New White Paper on bank capital requirements and the cost of it
Why do banks need capital and what are the costs associated with it?
As practitioners in the banking industry, we focus a lot on regulatory capital requirements. We closely monitor reforms like the finalization of Basel III or CRR2/CRD5 and analyze the impact on capital ratios. However, by doing so we tend to forget why banks even hold capital. In my latest White Paper, I revisit the latter question as I believe that it will provide us important insights on how we should deal with challenges like capital floors and leverage ratio requirements which make capital allocation less risk sensitive.
For a bank the main purpose of equity is to protect the clients’ deposits in case of large unexpected losses. Because of diversification effects, the amount that a bank can lose under reasonably possible circumstances is only a fraction of the theoretically possible worst-case loss if all of the banks’ assets were to default. In the absence of capital regulations, a bank would determine its optimal amount of equity capital based on a trade-off between offering its depositors a sufficient level of security while not diminishing returns to shareholders. This is typically done by economic capital models which allow to compute the magnitude of a hypothetical worst case loss which is not expected to be exceeded at a certain statistical confidence level, e.g. 99.99%. When developing these type of models, it is important to consider that defaults are positively correlated during a crisis.
In nowadays world, capital requirements are prescribed by a set of complex rules under different standards, methodologies and legal rules which vary across jurisdictions. Typically, capital requirements are based on a dual regime of risk-weighted assets and leverage ratio. Moreover, the capital requirements consist of a minimum requirement which has to be met at all times and capital buffers which can be used to absorb losses during a crisis. Until the capital buffers are rebuilt, the banks face restrictions on their distributions to shareholders and employees. Given their high importance for the overall economy, global systemically important banks (G-SIBs) are required to hold additional capital buffers in the form of CET1 capital. In addition, G-SIBs have to meet a Total-Loss-Absorbing Capacity (TLAC) requirement which facilitates the resolution in case of failure.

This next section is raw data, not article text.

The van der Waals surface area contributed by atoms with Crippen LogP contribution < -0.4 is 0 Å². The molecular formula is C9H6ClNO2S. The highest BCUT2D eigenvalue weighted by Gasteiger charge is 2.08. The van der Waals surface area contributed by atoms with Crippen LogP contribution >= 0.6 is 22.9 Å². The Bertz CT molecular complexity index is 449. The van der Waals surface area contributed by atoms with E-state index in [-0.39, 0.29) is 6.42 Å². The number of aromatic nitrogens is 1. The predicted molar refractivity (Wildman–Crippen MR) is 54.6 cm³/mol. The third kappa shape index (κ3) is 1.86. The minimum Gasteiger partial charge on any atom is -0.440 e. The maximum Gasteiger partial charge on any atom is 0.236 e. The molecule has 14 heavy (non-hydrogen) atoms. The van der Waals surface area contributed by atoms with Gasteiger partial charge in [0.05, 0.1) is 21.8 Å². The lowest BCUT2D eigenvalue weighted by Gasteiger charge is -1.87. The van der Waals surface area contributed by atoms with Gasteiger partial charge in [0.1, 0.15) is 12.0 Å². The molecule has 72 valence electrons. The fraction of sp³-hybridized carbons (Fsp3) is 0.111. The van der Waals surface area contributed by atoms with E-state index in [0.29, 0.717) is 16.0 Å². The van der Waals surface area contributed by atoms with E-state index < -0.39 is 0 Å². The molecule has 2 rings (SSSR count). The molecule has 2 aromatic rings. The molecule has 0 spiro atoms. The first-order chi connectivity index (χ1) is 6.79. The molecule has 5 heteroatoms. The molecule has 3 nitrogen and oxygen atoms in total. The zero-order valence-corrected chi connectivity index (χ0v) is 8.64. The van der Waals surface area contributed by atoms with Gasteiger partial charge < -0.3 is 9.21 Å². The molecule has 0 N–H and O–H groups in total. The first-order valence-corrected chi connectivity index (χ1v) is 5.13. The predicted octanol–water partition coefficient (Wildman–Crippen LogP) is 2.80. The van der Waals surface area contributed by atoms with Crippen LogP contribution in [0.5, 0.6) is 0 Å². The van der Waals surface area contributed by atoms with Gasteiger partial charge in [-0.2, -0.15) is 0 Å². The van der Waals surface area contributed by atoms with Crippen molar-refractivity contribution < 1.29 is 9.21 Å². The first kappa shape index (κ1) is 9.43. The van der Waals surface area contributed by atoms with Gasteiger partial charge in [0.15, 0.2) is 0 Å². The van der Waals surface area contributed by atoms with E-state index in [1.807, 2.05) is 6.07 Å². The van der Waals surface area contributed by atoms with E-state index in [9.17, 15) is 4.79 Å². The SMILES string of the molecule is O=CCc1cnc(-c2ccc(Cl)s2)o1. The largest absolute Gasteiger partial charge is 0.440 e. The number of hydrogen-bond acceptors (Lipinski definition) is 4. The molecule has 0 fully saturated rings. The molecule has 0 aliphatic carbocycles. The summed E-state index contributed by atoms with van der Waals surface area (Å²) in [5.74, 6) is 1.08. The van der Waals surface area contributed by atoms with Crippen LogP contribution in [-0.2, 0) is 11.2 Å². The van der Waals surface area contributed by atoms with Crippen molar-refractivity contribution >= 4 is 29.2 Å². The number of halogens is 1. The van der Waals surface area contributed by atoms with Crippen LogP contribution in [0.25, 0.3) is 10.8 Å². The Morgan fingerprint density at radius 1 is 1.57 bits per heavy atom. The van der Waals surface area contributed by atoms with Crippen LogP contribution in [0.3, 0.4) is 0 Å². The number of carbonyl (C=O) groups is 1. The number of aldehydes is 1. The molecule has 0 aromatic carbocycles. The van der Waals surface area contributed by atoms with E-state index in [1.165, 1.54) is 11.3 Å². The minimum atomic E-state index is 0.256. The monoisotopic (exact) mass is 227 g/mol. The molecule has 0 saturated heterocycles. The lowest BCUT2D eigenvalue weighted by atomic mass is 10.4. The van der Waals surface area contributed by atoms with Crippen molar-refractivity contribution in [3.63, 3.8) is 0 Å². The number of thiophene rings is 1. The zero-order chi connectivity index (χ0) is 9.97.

In most cases regulatory capital requirements are higher than the amount of capital the banks would need to hold from an economic viewpoint. How much costs more stringent capital requirements cause to banks is a hotly debated topic. Some theoreticians argue based on the seminal theorem of Modigliani and Miller that the impact of higher capital requirements should be fully offset by a lower cost of equity rate. By contrast, some practitioners mistakenly regard the cost of equity as a fixed rate which is independent from risk and leverage. Empirical research papers show that the truth lies somewhere in between these two extremes. Various papers find that increased capital requirements result in a decline in the cost of equity which is only in the magnitude of 50% of the theoretical effect.
In such a situation, we advice banks to develop and use capital allocation frameworks which incentivize decision makers in the business to use their financial resources efficiently. In addition, we recommend that banks regularly update their cost of equity estimates to make sure that changes in their bank’s capital structure and risk profile are appropriately captured in their internal hurdle rates. Moreover, large banks with multiple business lines should also differentiate their cost of equity rates across different business lines. Economic capital models may see a revival for the latter purpose, as in a world in which capital requirements are increasingly risk insensitive these models may provide important information on the price of risk which could be incorporated into business line specific hurdle rates.